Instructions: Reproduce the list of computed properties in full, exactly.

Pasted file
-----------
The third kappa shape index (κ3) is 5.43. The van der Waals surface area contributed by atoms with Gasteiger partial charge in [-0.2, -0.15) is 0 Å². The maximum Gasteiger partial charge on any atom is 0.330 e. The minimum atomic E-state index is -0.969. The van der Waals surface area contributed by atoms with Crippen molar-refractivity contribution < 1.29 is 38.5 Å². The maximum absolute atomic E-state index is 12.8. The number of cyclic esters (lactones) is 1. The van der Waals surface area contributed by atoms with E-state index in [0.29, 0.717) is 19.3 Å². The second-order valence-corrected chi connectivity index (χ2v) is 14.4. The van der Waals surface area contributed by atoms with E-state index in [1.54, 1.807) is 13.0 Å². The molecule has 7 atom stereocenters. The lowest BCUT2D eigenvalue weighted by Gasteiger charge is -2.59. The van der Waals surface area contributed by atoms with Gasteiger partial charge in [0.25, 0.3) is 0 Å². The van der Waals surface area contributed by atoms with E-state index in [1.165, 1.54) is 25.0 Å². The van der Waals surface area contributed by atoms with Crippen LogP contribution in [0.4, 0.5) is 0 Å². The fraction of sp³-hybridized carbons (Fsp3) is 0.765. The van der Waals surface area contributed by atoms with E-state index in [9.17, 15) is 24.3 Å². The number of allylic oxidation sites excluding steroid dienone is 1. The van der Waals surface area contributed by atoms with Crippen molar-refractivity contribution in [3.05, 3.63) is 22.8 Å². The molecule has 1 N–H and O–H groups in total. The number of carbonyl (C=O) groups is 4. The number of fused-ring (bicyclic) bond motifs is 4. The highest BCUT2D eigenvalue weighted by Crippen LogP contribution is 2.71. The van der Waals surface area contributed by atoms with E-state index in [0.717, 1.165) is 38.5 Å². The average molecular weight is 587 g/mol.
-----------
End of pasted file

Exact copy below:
The third kappa shape index (κ3) is 5.43. The van der Waals surface area contributed by atoms with Gasteiger partial charge in [-0.2, -0.15) is 0 Å². The maximum Gasteiger partial charge on any atom is 0.330 e. The minimum atomic E-state index is -0.969. The van der Waals surface area contributed by atoms with Crippen molar-refractivity contribution < 1.29 is 38.5 Å². The maximum absolute atomic E-state index is 12.8. The number of cyclic esters (lactones) is 1. The van der Waals surface area contributed by atoms with E-state index in [0.29, 0.717) is 19.3 Å². The second-order valence-corrected chi connectivity index (χ2v) is 14.4. The van der Waals surface area contributed by atoms with E-state index in [1.54, 1.807) is 13.0 Å². The molecule has 7 atom stereocenters. The lowest BCUT2D eigenvalue weighted by Gasteiger charge is -2.59. The van der Waals surface area contributed by atoms with Gasteiger partial charge in [0.25, 0.3) is 0 Å². The van der Waals surface area contributed by atoms with E-state index in [1.165, 1.54) is 25.0 Å². The van der Waals surface area contributed by atoms with Crippen LogP contribution in [0.4, 0.5) is 0 Å². The fraction of sp³-hybridized carbons (Fsp3) is 0.765. The van der Waals surface area contributed by atoms with E-state index in [9.17, 15) is 24.3 Å². The number of allylic oxidation sites excluding steroid dienone is 1. The van der Waals surface area contributed by atoms with Crippen molar-refractivity contribution in [3.05, 3.63) is 22.8 Å². The molecule has 1 N–H and O–H groups in total. The number of carbonyl (C=O) groups is 4. The number of fused-ring (bicyclic) bond motifs is 4. The highest BCUT2D eigenvalue weighted by Crippen LogP contribution is 2.71. The van der Waals surface area contributed by atoms with E-state index in [0.717, 1.165) is 38.5 Å². The average molecular weight is 587 g/mol.